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R (oao Friends of the Earth et al) v Secretary of State for Business Energy and Industrial Strategy (Net Zero Challenge)

Jurisdiction: High Court of Justice, England and Wales

Principle law(s): Climate Change Act

Side A: R (oao Friends of the Earth) (Ngo)

Side B: Secretary of State for Business Energy and Industrial Strategy (Government)

Core objectives: Whether the SoS’s adoption of the Net Zero Strategy did not discharge his duties under the Climate Change Act 2008, and whether the adoption of the Heat and Buildings Strategy has meant that the SoS has breached the Equality Act 2010. In relation to ClientEarth’s and the Good Law Project’s claims: whether the SoS’s adoption of the Net Zero Strategy did not discharge his duties under the Climate Change Act 2008, and whether these duties had been interpreted compatibly with human rights obligations.

On October 19, 2021, the Secretary of State for Business Energy and Industrial Strategy (Kwasi Kwarteng; the “SoS”) adopted the Net Zero Strategy (NZS) and the Heat and Buildings Strategy (HBS). The NZS is the Government’s economy-wide decarbonization strategy, and the HBS is the specific strategy for decarbonizing heating and homes. On January 12, 2022, Friends of the Earth England Wales and Northern Ireland (“FoE”) filed a claim for judicial review against the SoS, in relation to the NZS and the HBS. FoE argues that both strategies were unlawfully adopted.

In relation to the NZS, FoE argues that the SoS breached sections 13 and 14 of the Climate Change Act 2008 (“CCA”). The CCA was the first piece of legislation anywhere in the world to set domestically enforceable carbon reduction targets. Sections 13 and 14 of the CCA require the SoS to produce policies which will enable upcoming carbon budgets set under the CCA to be met. FoE submits that the SoS has not complied with these duties, because whilst the NZS contains targets for carbon emissions reduction, it does not quantify what impact its policies will have in reducing emissions, or the timescales for these to happen. FoE also argues that the SoS breached section 149 of the Equality Act 2010; the public sector equality duty. This is because the SoS has not assessed what impact the strategy will have on people with protected characteristics, such as disabled people, people of color and older people.

The environmental legal charity ClientEarth and the NGO the Good Law Project filed separate judicial review challenges to the NZS in the week commencing January 17, 2022, also in relation to the CCA.

FoE, along with ClientEarth and Good Law Project, received permission to proceed on all grounds on 1 March 2022. The court found that the cases all had a realistic prospects of success, and merited a full substantive hearing. The grounds from all organizations will be heard together.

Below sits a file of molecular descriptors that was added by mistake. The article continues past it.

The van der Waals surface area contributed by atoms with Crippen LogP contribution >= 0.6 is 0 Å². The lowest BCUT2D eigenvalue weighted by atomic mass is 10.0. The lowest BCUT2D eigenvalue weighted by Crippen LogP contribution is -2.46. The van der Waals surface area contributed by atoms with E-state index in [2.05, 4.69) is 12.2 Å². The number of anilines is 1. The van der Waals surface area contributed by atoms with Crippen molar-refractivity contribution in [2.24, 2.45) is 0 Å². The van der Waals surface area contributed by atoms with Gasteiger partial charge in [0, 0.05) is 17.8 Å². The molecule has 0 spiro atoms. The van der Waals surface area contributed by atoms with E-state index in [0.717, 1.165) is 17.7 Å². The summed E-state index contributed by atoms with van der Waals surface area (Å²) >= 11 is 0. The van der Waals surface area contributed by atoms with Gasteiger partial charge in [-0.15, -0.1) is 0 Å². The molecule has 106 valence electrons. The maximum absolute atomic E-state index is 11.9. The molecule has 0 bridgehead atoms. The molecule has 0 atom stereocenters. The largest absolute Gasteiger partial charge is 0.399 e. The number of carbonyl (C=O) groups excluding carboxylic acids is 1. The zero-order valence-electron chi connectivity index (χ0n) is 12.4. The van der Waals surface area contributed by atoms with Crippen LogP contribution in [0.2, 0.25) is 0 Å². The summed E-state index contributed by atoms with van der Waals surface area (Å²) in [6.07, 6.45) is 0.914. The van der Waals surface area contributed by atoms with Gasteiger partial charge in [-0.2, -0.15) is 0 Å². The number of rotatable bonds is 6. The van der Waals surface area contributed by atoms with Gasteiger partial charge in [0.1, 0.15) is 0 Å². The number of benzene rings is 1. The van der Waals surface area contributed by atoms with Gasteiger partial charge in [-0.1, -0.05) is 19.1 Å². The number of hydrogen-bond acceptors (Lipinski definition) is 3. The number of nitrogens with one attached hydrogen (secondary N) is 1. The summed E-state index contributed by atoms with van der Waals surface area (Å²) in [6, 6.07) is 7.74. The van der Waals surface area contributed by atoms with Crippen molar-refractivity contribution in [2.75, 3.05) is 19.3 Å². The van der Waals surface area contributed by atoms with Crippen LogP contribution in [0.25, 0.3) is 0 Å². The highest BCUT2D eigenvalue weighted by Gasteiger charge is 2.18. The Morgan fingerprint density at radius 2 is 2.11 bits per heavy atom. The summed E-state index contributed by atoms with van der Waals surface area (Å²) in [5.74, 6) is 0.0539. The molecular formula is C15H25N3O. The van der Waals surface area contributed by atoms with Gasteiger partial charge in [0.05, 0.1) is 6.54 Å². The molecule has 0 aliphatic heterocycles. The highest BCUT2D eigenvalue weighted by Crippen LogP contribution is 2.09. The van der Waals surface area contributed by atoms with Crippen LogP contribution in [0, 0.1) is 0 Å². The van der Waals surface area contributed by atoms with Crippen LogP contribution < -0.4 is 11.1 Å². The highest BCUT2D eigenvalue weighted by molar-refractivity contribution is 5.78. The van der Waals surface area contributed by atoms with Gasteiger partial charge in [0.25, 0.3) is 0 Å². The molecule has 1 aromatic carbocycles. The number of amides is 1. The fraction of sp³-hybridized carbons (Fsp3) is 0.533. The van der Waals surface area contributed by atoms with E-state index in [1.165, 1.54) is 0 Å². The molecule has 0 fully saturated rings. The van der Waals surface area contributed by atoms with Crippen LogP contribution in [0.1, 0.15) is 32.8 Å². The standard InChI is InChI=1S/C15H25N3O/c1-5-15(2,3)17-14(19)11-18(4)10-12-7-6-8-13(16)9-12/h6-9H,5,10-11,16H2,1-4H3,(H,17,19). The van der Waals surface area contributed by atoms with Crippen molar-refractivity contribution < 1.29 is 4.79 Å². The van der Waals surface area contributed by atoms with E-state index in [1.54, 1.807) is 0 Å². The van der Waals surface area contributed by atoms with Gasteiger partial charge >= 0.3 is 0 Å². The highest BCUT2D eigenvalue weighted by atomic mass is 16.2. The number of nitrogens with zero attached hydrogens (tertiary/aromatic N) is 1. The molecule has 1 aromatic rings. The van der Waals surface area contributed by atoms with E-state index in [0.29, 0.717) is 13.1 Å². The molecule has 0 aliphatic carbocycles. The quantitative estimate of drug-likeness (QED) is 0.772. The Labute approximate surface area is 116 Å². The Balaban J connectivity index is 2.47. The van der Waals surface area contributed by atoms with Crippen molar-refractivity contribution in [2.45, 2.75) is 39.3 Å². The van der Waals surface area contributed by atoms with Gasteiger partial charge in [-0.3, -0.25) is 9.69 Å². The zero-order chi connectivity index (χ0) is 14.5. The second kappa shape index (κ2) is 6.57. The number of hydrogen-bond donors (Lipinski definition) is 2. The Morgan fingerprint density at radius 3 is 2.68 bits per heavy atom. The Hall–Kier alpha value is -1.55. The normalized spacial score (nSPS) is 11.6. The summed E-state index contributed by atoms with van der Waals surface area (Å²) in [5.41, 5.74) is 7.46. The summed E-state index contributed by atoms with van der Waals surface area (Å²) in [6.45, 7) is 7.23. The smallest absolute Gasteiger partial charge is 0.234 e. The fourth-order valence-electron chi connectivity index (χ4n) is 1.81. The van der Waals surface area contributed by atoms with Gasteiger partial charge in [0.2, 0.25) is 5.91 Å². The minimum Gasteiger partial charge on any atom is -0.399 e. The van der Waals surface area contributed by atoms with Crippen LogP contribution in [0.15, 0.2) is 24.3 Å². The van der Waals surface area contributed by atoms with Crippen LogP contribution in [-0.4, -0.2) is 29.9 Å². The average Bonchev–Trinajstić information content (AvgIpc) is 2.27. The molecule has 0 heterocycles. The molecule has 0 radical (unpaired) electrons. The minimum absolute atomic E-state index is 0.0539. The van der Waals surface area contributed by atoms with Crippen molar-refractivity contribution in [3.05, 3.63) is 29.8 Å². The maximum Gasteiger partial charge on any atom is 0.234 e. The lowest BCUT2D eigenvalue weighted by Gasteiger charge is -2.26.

Following legal challenges brought by (1) Friends of the Earth, (2) ClientEarth and (3) Good Law Project and Joanna Wheatley, the High Court ruled on 18 July 18, 2022 that the Secretary of State for Business, Energy and Industrial Strategy (Kwasi Kwarteng; the “SoS”) breached s.13 and s.14 of the Climate Change Act 2008 (“CCA”) when he adopted the NZS on 19 October 2021. Holgate J found that the NZS had been unlawfully adopted as:
1. The Minister had legally insufficient information before him to adopt the NZS (breach of s.13 of the CCA). For example, whilst he had been informed that the quantified policies in the NZS added up to c.95% of the emissions reductions needed to meet the sixth carbon budget (CB6; set under the CCA, and covering the period 2033-2037), he had not been provided with the breakdown of the contributions of the individual policies, and it had not been explained to him how the 5% shortfall would be made up. This mean that he was not able to properly understand the risk to the delivery of the policies in the NZS. Risk to delivery was an obviously material consideration.
2. The NZS itself lacked vital information which meant that Parliament and the public were unable to properly scrutinize it (breach of s.14 of the CCA). For example, Parliament was not aware of the 5% shortfall for meeting CB6. The NZS should have included quantified policies (i.e. setting out what their individual emissions reductions were estimated to be), in order for Parliament to be able to scrutinize risk to delivery. The judgment placed “considerable weight” on the views of the Committee on Climate Change, the independent expert body under the CCA, which had advised the Government that the NZS should include quantified policies.
GLP’s separate ground relating to the HRA was not successful; Holgate J concluded that it was too ambitious and did not accord with established principles. 

A separate claim, unrelated to the cases issued by FoE, ClientEarth and GLP’s claims was brought by two claimants, Adaeze Aghaji and Peter Garforth, against the Government’s NZS alleging that the proposals and policies set out are insufficient to meet the UK’s sixth carbon budget. The claimants filed for judicial review in late March 2022 and were granted permission to proceed on the 25 May 2022. However, the application was stayed pending the outcome of the claims brought by FoE, ClientEarth and GLP.

Case documents

Related laws and policies
  • GBR flag This law implements United Kingdom legislation
    Climate Change Act

    Passed in 2008 Legislative

    The Act provides a long-term framework to improve carbon management, to help the transition to a low carbon economy, encourage investment in low carbon goods and provide an international signal. The Act establishes a legally binding target for the UK to bring all greenhouse gas emissions to net z...

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